Mastering the Language of Effective Performance Evaluations

Employer Articles / July 3, 2008

Day in and day out, you tend carefully to your employees. You keep a close watch on their performance, lavish praise on their achievements, take note of their shortcomings, and counsel them through the challenges they face. Like most personnel managers, you take your job seriously and do your utmost to help staff members make good on their potential.

But in spite all of your efforts on the front lines of personnel management, when the time comes to conduct your annual performance reviews, you often find yourself at a loss for words. Somehow, the task of translating all that you’ve observed over the last twelve months onto a few sheets of paper just seems impossible. You probably face the prospect of filling out your performance reviews with a sense of dread in the pit of your stomach, or perhaps your reluctance manifests itself as procrastination, as you put off doing your reviews until the very last minute yet again.

Getting Rid of Writer’s Block

Sound familiar? If so, you’re not alone. According to Richard Grote, management consultant and author of The Performance Appraisal Question and Answer Book: A Survival Guide for Managers, the vast majority of managers he has spoken to in his research and private practice express discomfort with the performance review process.

Surprisingly, Grote pinpoints lack of training as the possible culprit behind this widespread phenomenon. Despite the fact that virtually every business organization uses some type of formal review process, very few personnel managers are trained to conduct reviews effectively.

The good news? With just a few simple tweaks and refinements, you can vastly improve the quality of your performance reviews – and realize significant gains in team performance in the process. Here are some basic writing tips to help you vanquish “performance review dread” for good.

Opt for objective, measurement-oriented language

 A common problem that plagues performance reviews is the overuse of vague, generic terms such as “good” and “excellent.” Although these phrases are positive, they’re too open-ended to be useful as constructive feedback. To be more helpful, try to use words that offer up specific, measurable assessments of each employee’s on-the-job successes and failures. Action words such as excels, exhibits, demonstrates, grasps, generates, manages, possesses, communicates, monitors, directs, and achieves are great ways to translate an employee’s performance onto paper.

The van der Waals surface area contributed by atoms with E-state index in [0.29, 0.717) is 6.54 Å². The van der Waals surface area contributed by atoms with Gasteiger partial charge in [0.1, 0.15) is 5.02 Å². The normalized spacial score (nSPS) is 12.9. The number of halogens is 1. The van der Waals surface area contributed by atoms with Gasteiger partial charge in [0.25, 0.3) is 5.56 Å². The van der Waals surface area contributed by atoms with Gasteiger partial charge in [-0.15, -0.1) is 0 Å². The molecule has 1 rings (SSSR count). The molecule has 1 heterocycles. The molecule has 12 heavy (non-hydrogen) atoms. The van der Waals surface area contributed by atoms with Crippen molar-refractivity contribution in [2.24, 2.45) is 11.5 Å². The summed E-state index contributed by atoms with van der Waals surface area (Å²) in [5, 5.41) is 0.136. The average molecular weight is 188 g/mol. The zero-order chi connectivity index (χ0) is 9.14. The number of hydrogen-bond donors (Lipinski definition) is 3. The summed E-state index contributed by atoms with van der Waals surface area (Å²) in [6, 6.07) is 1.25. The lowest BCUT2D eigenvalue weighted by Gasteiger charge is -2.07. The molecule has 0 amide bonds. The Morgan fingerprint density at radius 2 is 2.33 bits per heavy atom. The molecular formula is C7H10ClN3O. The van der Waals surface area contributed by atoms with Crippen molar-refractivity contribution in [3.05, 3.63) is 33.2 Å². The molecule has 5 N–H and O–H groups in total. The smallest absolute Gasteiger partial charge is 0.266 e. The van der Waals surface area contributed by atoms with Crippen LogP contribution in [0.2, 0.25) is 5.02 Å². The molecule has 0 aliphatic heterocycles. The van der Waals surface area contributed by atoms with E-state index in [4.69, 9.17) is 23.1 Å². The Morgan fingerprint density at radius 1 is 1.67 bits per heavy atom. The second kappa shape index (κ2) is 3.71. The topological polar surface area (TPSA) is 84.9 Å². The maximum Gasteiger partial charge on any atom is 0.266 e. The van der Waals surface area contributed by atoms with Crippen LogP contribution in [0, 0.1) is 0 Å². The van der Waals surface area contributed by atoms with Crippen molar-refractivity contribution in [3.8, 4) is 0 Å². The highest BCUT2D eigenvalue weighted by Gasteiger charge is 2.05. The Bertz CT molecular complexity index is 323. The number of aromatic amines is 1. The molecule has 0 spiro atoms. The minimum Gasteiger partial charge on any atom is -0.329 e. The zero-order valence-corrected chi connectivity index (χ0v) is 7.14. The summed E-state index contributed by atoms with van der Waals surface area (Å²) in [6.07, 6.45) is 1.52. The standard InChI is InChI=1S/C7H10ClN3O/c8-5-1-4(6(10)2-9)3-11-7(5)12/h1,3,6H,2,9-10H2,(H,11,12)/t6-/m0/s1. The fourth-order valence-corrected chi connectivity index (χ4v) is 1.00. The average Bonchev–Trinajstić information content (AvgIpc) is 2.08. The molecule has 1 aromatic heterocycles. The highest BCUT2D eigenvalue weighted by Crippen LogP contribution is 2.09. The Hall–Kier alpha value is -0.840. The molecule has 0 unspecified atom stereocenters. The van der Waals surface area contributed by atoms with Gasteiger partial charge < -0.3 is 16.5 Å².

Stick to the facts

Whenever possible, try to back up your assessments with at least one or two specific examples of the behaviors you’re describing. That way, you can link the abstract language of the evaluation to specific incidents that the employee will probably remember – and in so doing, really drive home your point in the process. You’ll make this step easier by taking the time to jot down examples of specific employee performance issues over the course of the year.

Choose words that focus on performance, not personality

Remember, you’re supposed to be evaluating each employee’s ability to carry out their on-the-job duties – not whether you’d want to invite them over to your house for a dinner party. Personality clashes are sometimes inevitable, and as long as the worker is performing adequately, you have to be able to set your personal feelings aside and evaluate them objectively. If you’re assessing an employee whose personality rubs you the wrong way, take extra care to ensure that your word choices are focused on performance. One exception to this rule: if an employee’s attitude is impacting his or her performance, then it is fair game – but still make an extra effort to describe the problem in professional, rather than personal or emotional, terms.

Take each review through multiple drafts

Most personnel managers are constantly on the go. Finding the time to sit down and write out your employee reviews can be a major challenge. But if you rush through the process and just jot down the first impression that pops into your head, you’ll be shortchanging the employee and squandering a valuable opportunity to foster their professional development. That’s why evaluation experts recommend completing written reviews in a two-step process. First, write a rough draft that hits all of the major points you want to convey. Then, stick it in a desk drawer. When you revisit the review a few days later, you can polish the language and fill in any details you might have left out the first time around.

Writing employee performance reviews might never rank among your favorite responsibilities, but with just a few simple improvements, you can drastically improve the quality of your assessments – and super-charge your team’s performance in the process.